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Milecia
Milecia

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4 Great Bootstrap Alternatives

When Bootstrap was released, the web development community went crazy for it. It made creating a responsive front-end so easy that almost everyone adopted it at some point. Now if you look around the internet, you'll notice that a lot of the websites look really similar. It feels like Bootstrap became the template for the internet and it's understandable.

It could take a team of designers a year or two to make something comparable to Bootstrap and many companies don't won't to spend the time or resources on reinventing the wheel. You don't have to worry about that anymore because there are so many great alternatives to Bootstrap. The best part is that some of them don't even need jQuery! Here's a few of the other CSS frameworks I've tinkered with.

Bulma.css

This is my favorite at the moment. It doesn’t need jQuery, it has a good amount of pre-built components, and you can customize it quite a bit with mixins and variables. You'll have to do a little more work with your forms because this is pure CSS so keep that in mind. At most, it'll take you about ten minutes to figure out how this framework works. Plus it's called Bulma. Any other DBZ nerds out there?

Materialize

A lot of the clients I've worked with had projects with this framework. It gives your project more of an industrial feel. Most of the apps I've used it on handled things like single page scheduling or warehouse management. It's a little tricky until you get used to it, but the documentation on it is pretty good. Similar to Bootstrap, you have to watch out for any jQuery issues.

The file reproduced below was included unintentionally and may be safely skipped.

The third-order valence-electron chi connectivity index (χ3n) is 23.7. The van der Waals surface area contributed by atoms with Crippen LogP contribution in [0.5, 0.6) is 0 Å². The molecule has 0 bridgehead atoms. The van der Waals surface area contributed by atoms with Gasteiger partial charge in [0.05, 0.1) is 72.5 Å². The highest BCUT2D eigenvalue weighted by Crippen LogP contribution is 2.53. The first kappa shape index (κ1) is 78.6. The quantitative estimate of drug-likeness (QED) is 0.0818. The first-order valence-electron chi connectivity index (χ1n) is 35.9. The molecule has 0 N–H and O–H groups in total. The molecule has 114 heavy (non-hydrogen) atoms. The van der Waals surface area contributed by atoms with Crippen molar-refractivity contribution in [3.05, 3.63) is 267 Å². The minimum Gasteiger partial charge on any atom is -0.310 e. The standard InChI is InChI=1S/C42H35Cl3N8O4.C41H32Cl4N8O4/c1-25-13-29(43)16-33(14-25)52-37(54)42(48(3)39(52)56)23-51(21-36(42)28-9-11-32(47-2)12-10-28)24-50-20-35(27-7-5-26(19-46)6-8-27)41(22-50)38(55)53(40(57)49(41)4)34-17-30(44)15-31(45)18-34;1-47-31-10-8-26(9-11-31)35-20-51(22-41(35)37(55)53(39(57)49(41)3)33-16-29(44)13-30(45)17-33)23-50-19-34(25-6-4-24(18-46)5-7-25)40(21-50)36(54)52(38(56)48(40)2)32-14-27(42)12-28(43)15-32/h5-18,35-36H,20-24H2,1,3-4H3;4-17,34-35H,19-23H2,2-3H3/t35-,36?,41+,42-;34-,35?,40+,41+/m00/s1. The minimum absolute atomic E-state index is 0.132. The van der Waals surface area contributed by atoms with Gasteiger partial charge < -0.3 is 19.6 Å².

CardinalCSS

If you need something to just give you a base mobile-first layout, this is perfect. CardinalCSS doesn't load the framework down with a lot of pre-built design elements so it's really up to you or your design team to bring the page to life. This is more like a skeleton for responsiveness. It takes out the complicated part of making a mobile-responsive grid without adding a bunch of styles you have to work around.

Foundation

Right now, this is probably the strongest contender with Bootstrap. There are courses and certifications to make you an official Foundation developer. A lot of big companies, like Amazon and Mozilla, are already using it in production. It's another framework that uses some kind of JavaScript to get certain elements to work, but it has plenty of documentation for you to peruse.

These are just a few of the alternatives to Bootstrap out there. They give you a bit more fine tuning than Bootstrap because they are more lightweight. Using a different framework will also give you a chance to make your website stand out in the sea of Bootstrap. Try one of these out and let me know what you think.

Do you know of some other Bootstrap alternatives? There are so many out there that it's hard to decide which ones are the best.


Hey! You should follow me on Twitter because reasons: https://twitter.com/FlippedCoding

Discussion (18)

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gayanhewa profile image
Gayan Hewa • Edited on

Tailwindcss , is a good choice too. I am looking at moving bootstrap 4 to tailwind because for css noob backend devs like me, its easy to understand

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alyatek profile image
alyatek

Completly agree. I've already moved fully to it. Any project I start, is now, with tailwind. The customization is so easy.
It's something about putting it in an object of arrays that feels so much cleaner than creating the classes in CSS it self.

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jeromedeleon profile image
Jerome De Leon

I was about to suggest this one haha. You're right. I think TailwindCSS is really a great choice when you want to build a customizable component without providing a baseline component like Bootstrap.